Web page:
It was during this time that the Báb was seen by Dr Cormick, a British doctor. The doctor wrote later that he did not find out much about the Báb’s religion, but there were two things he noticed which were different to the rest of the people of the time. One was that they showed respect for Christianity and the other was that women had much more freedom amongst the Bábís.
In 1845 two of the early Bábís were tortured on the streets of Shiraz. The Times newspaper in London reported on this in November 1845.
The Báb’s followers continued to tell everyone about His Message. Sadly, many of them were killed, tortured or driven from their homes. But this did not stop the new Faith from spreading. In the end, the rulers and clergy decided that the only way to stop the Báb’s Message was by killing Him. __________________________
On 9 th July 1850 the Báb was tied to a wall in a large square and a regiment of 750 soldiers were lined up to shoot Him. But, when the smoke from the guns had cleared, the Báb had disappeared!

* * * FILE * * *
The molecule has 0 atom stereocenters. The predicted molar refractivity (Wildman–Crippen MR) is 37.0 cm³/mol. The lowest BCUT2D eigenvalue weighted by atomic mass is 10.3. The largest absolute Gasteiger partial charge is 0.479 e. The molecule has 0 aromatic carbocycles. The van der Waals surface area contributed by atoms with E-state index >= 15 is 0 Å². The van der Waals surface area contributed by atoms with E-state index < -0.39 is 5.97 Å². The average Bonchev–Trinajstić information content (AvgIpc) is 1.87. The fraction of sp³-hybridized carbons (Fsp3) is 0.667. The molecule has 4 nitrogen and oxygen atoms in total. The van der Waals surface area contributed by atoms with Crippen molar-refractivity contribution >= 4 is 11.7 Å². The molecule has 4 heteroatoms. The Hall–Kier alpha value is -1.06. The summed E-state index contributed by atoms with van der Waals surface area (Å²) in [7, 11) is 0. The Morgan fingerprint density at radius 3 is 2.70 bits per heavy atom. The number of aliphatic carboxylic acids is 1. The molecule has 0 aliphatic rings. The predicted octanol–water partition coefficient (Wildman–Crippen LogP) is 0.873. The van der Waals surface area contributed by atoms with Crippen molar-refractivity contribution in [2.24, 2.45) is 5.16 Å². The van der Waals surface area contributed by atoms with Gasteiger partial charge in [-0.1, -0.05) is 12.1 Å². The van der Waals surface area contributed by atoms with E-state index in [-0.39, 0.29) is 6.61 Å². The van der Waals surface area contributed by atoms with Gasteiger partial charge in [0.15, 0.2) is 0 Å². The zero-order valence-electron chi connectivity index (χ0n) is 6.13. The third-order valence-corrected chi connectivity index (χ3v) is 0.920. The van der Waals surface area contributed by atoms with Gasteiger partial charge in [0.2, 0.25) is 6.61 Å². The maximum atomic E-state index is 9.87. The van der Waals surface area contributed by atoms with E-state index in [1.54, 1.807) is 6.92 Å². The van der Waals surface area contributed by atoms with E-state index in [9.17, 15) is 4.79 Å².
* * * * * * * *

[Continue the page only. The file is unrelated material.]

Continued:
The Báb was found back in His cell, finishing His conversation with one of His followers. The captain of the regiment said that he had carried out his orders and refused to let his men fire again. The Báb said that He had finished His conversation and was now ready to die.
Another regiment had to be found and this time the Báb was shot and killed. This whole episode was witnessed by thousands of people, including the British consul, who reported back to Britain on what had happened. Still the Faith of the Báb continued to spread.
The Báb’s body was hidden by His followers for nearly sixty years, and is now buried in this beautiful Shrine in the Holy Land.
As the British doctor had noted, women had an important place in the religion of the Báb. The next few slides tell the story of a young woman called Táhirih, one of the Báb’s first and most important followers. She was born in the same year as the Báb.
When Táhirih was young, she used to listen to her father, a very learned man, talking to his students about religion. She had to listen from behind a curtain because women were not supposed to discuss things with men.